Daddy's Gone to War: The Second World War in the Lives of America's Children

By William M. Tuttle Jr. | Go to book overview

NOTES ON SOURCES

The most valuable sources for this book are the letters written to me by more than 2500 homefront children. These letters, which document both the scope of the children's experiences and their intensity, are on deposit in the Kansas Collection, Spencer Research Library, University of Kansas, and can be used there by researchers.

Periodicals, both popular magazines such as Life and Newsweek and scores of specialfocus publications, were also essential sources. My research began with a thorough review of all pertinent articles listed in the Reader's Guide to Periodical Literature, the International Index to Periodicals, and other indexes. There were hundreds of articles on children's health, education, and recreation. Articles on America's wartime schools, for example, appeared in the Elementary School Journal, Journal of Educational Sociology, Journal of the National Education Association, The School Review, School and Society, and other journals. Filled with information on the homefront children's health were articles in the American Journal of Nursing, Hygeia, Journal of Pediatrics, Science Digest, and Science News Letter. Children's emotional health was an important subject in the American Journal of Orthopsychiatry and Mental Hygiene. In addition, many of America's leading magazines had experts giving advice on children's lives. Three of the best were Catherine Mackenzie of the New York Times Magazine, Clara Savage Littledale of Parents' Magazine, and Gladys Denny Shultz of Better Homes & Gardens; relevant articles about children's wartime concerns also appeared in American Home, Good Housekeeping, House & Garden, Ladies' Home Journal, and Woman's Home Companion. Last, children's own magazines were important, such as Boys' Life.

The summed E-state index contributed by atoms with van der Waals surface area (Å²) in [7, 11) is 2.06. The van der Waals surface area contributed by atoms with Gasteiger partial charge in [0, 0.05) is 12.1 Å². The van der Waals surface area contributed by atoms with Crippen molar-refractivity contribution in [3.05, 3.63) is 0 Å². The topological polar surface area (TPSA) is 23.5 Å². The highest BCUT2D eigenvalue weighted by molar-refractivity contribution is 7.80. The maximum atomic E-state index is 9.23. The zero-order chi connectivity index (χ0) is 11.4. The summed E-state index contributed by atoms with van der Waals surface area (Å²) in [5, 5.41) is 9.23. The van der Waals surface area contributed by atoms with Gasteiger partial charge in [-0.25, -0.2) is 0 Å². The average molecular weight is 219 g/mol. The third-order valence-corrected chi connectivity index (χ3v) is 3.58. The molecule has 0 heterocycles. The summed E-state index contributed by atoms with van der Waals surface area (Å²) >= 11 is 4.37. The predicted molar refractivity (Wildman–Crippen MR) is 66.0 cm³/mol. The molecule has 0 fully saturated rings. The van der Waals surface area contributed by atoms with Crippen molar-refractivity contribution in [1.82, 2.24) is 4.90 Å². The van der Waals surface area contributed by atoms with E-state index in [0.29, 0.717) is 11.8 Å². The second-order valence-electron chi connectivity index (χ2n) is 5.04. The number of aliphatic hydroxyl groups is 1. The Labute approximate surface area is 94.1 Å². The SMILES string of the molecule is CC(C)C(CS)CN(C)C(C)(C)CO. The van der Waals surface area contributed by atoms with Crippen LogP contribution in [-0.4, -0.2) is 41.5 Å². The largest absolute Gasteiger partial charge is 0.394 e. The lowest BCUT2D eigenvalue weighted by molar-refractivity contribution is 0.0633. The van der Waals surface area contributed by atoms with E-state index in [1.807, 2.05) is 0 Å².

Government documents were invaluable in a variety of ways. Voluminous testimony about social conditions on the homefront was heard by committees of Congress; the most helpful of these hearings were:

U.S. House of Representatives, 76th and 77th Congs., Select Committee to Investigate the Interstate Migration of Destitute Citizens (later renamed Select Committee Investigating National Defense Migration). Hearings, Parts 1-34. Washington: GPO, 1940-1942.

U.S. House of Representatives, 77th Cong., 2nd Sess., through 79th Cong., 1st Sess., Subcommittee of the Committee on Appropriations. Department of Labor- Federal Security Agency Appropriation Bill for 1943 [and 1944, 1945, 1946]. Washington: GPO, 1942 [and 1943, 1944, 1945].

U.S. House of Representatives, 78th Cong., 1st Sess., Subcommittee of the Committee on Naval Affairs. Investigation of Congested Areas. Washington: GPO, 1943.

U.S. Senate, 78th Cong., 1st Sess., Committee on Education and Labor. Wartime Care and Protection of Children of Employed Mothers. Washington: GPO, 1943.

U.S. Senate, 78th Cong., 1st Sess., Subcommittee of the Committee on Education and Labor. Wartime Health and Education. Washington: GPO, 1943-44.

Too numerous to list are all the governmental publications that proved helpful, including the Congressional Record, the bulletins of the Women's Bureau and the Children's Bureau,

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